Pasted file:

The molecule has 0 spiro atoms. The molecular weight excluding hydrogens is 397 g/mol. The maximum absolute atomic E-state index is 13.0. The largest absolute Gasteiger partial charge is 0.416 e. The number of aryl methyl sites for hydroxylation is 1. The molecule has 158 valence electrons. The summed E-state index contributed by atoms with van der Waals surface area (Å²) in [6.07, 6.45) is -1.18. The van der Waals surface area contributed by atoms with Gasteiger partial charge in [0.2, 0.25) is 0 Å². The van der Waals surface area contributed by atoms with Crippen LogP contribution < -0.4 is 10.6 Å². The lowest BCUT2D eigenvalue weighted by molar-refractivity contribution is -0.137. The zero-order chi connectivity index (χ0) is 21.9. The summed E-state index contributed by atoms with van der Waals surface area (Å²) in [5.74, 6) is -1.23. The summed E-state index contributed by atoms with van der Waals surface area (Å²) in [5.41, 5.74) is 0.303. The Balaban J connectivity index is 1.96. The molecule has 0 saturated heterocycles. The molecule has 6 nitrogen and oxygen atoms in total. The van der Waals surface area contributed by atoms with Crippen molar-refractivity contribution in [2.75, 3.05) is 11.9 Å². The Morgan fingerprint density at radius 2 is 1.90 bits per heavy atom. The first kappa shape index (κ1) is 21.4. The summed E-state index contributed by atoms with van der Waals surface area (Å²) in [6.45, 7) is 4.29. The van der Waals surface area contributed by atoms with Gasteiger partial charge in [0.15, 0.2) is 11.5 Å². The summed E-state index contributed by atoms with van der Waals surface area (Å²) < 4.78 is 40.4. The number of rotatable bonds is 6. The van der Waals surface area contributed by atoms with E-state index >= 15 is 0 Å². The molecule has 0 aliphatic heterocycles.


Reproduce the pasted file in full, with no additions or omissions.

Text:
The molecule has 0 spiro atoms. The molecular weight excluding hydrogens is 397 g/mol. The maximum absolute atomic E-state index is 13.0. The largest absolute Gasteiger partial charge is 0.416 e. The number of aryl methyl sites for hydroxylation is 1. The molecule has 158 valence electrons. The summed E-state index contributed by atoms with van der Waals surface area (Å²) in [6.07, 6.45) is -1.18. The van der Waals surface area contributed by atoms with Gasteiger partial charge in [0.2, 0.25) is 0 Å². The van der Waals surface area contributed by atoms with Crippen LogP contribution < -0.4 is 10.6 Å². The lowest BCUT2D eigenvalue weighted by molar-refractivity contribution is -0.137. The zero-order chi connectivity index (χ0) is 21.9. The summed E-state index contributed by atoms with van der Waals surface area (Å²) in [5.74, 6) is -1.23. The summed E-state index contributed by atoms with van der Waals surface area (Å²) in [5.41, 5.74) is 0.303. The Balaban J connectivity index is 1.96. The molecule has 0 saturated heterocycles. The molecule has 6 nitrogen and oxygen atoms in total. The van der Waals surface area contributed by atoms with Crippen molar-refractivity contribution in [2.75, 3.05) is 11.9 Å². The Morgan fingerprint density at radius 2 is 1.90 bits per heavy atom. The first kappa shape index (κ1) is 21.4. The summed E-state index contributed by atoms with van der Waals surface area (Å²) in [6.45, 7) is 4.29. The van der Waals surface area contributed by atoms with Gasteiger partial charge in [0.15, 0.2) is 11.5 Å². The summed E-state index contributed by atoms with van der Waals surface area (Å²) < 4.78 is 40.4. The number of rotatable bonds is 6. The van der Waals surface area contributed by atoms with E-state index >= 15 is 0 Å². The molecule has 0 aliphatic heterocycles.